This reality comes in contrast to the rosy views painted by many enthusiasts over the years about the promises of tech-mediated communication, which has evolved over recent decades from text-based chat to videoconferencing and the gathering of avatars in virtual landscapes.
The dream is to create ever more immersive experiences that allow someone to feel they are really in a different place with another person, through techniques like augmented reality (which projects data or images onto a real-life scene), to virtual reality (where users typically wear goggles to make them feel they are elsewhere), to full-blown systems that involve a user’s sense of touch and smell.
Photograph of a smiling woman wearing goggles over her eyes, her arms in front of her. A man stands to one side ready to catch her should she trip and fall. Behind them, a projector screen shows an underwater scene with fish and other marine life.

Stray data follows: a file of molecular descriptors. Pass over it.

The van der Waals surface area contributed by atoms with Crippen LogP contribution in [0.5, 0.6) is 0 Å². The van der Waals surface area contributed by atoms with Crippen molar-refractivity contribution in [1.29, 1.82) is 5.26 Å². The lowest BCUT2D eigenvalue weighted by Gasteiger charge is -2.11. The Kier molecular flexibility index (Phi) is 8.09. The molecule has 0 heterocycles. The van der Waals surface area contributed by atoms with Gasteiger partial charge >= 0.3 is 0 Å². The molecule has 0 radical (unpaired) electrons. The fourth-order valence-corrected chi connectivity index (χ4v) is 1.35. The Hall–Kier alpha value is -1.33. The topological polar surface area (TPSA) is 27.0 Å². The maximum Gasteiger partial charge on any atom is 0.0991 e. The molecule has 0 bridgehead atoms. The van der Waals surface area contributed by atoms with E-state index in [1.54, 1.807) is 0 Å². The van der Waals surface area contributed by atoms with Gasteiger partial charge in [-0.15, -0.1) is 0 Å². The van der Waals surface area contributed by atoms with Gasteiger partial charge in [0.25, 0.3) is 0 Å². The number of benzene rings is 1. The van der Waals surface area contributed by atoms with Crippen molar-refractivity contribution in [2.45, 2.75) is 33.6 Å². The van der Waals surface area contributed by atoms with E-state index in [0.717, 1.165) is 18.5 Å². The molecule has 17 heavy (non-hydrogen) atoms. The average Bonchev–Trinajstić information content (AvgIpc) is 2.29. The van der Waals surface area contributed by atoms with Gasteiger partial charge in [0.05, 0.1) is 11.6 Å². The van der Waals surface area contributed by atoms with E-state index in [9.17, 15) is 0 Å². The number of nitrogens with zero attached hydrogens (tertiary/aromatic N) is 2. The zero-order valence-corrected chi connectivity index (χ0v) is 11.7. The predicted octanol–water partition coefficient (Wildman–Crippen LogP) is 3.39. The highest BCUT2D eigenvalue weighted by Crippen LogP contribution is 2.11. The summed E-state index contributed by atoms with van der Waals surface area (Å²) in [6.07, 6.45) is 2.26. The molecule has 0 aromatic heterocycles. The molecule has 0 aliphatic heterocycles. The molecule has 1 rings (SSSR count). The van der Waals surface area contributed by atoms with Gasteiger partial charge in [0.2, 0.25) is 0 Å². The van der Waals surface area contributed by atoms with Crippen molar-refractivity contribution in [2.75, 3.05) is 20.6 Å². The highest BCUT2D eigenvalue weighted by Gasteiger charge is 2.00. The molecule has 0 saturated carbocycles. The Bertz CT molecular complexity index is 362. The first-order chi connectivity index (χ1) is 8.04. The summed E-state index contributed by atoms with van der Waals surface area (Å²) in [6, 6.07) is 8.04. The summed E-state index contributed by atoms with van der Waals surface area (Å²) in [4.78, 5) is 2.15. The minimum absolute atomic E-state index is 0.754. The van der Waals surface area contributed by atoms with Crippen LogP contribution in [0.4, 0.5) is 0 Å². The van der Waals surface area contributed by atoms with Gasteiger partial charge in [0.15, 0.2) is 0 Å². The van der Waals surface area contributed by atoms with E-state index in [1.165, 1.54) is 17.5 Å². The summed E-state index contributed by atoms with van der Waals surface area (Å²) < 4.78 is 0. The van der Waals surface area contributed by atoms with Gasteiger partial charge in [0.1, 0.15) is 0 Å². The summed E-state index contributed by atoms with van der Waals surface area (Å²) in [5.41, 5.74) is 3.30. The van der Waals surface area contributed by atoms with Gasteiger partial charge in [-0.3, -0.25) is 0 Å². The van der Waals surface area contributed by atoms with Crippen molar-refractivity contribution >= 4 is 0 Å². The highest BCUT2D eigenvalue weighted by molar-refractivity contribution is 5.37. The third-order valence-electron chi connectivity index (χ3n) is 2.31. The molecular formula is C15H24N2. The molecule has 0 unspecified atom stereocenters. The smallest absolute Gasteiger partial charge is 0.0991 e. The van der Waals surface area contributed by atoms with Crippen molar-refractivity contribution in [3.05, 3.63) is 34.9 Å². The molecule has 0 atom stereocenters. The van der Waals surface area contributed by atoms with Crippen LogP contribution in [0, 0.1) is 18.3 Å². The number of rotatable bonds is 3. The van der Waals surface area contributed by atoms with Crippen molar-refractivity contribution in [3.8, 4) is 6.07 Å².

A woman wears VR goggles in the Stanford Virtual Human Interaction Lab while communication expert Jeremy Bailenson spots her to ensure her safety. The image on the projector shows what the woman is seeing. Virtual reality isn’t yet developed enough to have served as a widespread way to communicate and stay close during Covid, but the technology is advancing. Should we be unlucky enough to go through something like this a decade or so down the road, experts predict there will be far more deeply immersive ways to stay connected to those we love or work with.
The vision is that we would all be sitting in holographic boardrooms by now; all university students should be blowing up virtual labs rather than physical ones; people should feel as comfortable navigating virtual worlds and friendships as in-person realities.